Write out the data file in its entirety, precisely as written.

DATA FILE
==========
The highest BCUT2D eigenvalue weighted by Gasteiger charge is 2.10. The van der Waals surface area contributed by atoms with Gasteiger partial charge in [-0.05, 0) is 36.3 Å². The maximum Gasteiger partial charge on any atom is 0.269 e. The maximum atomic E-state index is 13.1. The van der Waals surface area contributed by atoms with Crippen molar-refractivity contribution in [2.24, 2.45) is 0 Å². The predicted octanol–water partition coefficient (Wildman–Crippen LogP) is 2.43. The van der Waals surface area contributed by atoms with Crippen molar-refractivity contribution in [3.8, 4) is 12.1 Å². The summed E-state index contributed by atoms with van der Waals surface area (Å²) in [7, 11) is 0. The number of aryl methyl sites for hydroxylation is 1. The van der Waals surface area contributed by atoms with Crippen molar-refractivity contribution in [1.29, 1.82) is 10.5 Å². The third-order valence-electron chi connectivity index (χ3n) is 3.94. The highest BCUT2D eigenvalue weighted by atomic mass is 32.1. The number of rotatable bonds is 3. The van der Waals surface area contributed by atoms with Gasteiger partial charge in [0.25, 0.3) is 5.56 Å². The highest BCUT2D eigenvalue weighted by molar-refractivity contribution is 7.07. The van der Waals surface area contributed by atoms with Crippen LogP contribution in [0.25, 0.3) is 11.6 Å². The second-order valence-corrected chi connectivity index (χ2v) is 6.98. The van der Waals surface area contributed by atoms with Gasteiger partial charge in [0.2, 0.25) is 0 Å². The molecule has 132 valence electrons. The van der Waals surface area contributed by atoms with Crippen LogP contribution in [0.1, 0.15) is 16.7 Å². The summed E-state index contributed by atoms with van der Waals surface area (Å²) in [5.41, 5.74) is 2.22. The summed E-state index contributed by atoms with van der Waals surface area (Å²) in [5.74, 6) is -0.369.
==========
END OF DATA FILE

The highest BCUT2D eigenvalue weighted by Gasteiger charge is 2.10. The van der Waals surface area contributed by atoms with Gasteiger partial charge in [-0.05, 0) is 36.3 Å². The maximum Gasteiger partial charge on any atom is 0.269 e. The maximum atomic E-state index is 13.1. The van der Waals surface area contributed by atoms with Crippen molar-refractivity contribution in [2.24, 2.45) is 0 Å². The predicted octanol–water partition coefficient (Wildman–Crippen LogP) is 2.43. The van der Waals surface area contributed by atoms with Crippen molar-refractivity contribution in [3.8, 4) is 12.1 Å². The summed E-state index contributed by atoms with van der Waals surface area (Å²) in [7, 11) is 0. The number of aryl methyl sites for hydroxylation is 1. The van der Waals surface area contributed by atoms with Crippen molar-refractivity contribution in [1.29, 1.82) is 10.5 Å². The third-order valence-electron chi connectivity index (χ3n) is 3.94. The highest BCUT2D eigenvalue weighted by atomic mass is 32.1. The number of rotatable bonds is 3. The van der Waals surface area contributed by atoms with Gasteiger partial charge in [0.25, 0.3) is 5.56 Å². The highest BCUT2D eigenvalue weighted by molar-refractivity contribution is 7.07. The van der Waals surface area contributed by atoms with Crippen LogP contribution in [0.25, 0.3) is 11.6 Å². The second-order valence-corrected chi connectivity index (χ2v) is 6.98. The van der Waals surface area contributed by atoms with Gasteiger partial charge in [0.2, 0.25) is 0 Å². The molecule has 132 valence electrons. The van der Waals surface area contributed by atoms with Crippen LogP contribution in [0.1, 0.15) is 16.7 Å². The summed E-state index contributed by atoms with van der Waals surface area (Å²) in [5.41, 5.74) is 2.22. The summed E-state index contributed by atoms with van der Waals surface area (Å²) in [5.74, 6) is -0.369.